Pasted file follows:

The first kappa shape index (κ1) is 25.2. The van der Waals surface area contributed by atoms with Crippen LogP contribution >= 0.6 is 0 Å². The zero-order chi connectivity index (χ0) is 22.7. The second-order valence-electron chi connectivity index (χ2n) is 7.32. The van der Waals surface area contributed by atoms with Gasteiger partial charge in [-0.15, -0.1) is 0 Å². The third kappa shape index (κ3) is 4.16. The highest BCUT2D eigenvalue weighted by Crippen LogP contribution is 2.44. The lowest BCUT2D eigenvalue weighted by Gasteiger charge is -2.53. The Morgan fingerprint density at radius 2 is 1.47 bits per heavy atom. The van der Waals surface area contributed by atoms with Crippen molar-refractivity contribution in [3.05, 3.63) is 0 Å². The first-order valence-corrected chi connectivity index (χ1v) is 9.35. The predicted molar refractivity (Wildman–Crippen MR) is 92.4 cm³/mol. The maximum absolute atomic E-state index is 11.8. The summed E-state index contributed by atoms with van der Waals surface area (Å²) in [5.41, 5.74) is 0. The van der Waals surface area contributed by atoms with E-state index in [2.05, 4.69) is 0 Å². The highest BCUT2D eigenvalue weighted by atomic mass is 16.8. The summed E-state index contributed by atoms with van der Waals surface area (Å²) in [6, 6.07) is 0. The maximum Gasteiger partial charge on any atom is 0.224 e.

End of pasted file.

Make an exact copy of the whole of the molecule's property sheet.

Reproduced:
The first kappa shape index (κ1) is 25.2. The van der Waals surface area contributed by atoms with Crippen LogP contribution >= 0.6 is 0 Å². The zero-order chi connectivity index (χ0) is 22.7. The second-order valence-electron chi connectivity index (χ2n) is 7.32. The van der Waals surface area contributed by atoms with Gasteiger partial charge in [-0.15, -0.1) is 0 Å². The third kappa shape index (κ3) is 4.16. The highest BCUT2D eigenvalue weighted by Crippen LogP contribution is 2.44. The lowest BCUT2D eigenvalue weighted by Gasteiger charge is -2.53. The Morgan fingerprint density at radius 2 is 1.47 bits per heavy atom. The van der Waals surface area contributed by atoms with Crippen molar-refractivity contribution in [3.05, 3.63) is 0 Å². The first-order valence-corrected chi connectivity index (χ1v) is 9.35. The predicted molar refractivity (Wildman–Crippen MR) is 92.4 cm³/mol. The maximum absolute atomic E-state index is 11.8. The summed E-state index contributed by atoms with van der Waals surface area (Å²) in [5.41, 5.74) is 0. The van der Waals surface area contributed by atoms with E-state index in [2.05, 4.69) is 0 Å². The highest BCUT2D eigenvalue weighted by atomic mass is 16.8. The summed E-state index contributed by atoms with van der Waals surface area (Å²) in [6, 6.07) is 0. The maximum Gasteiger partial charge on any atom is 0.224 e.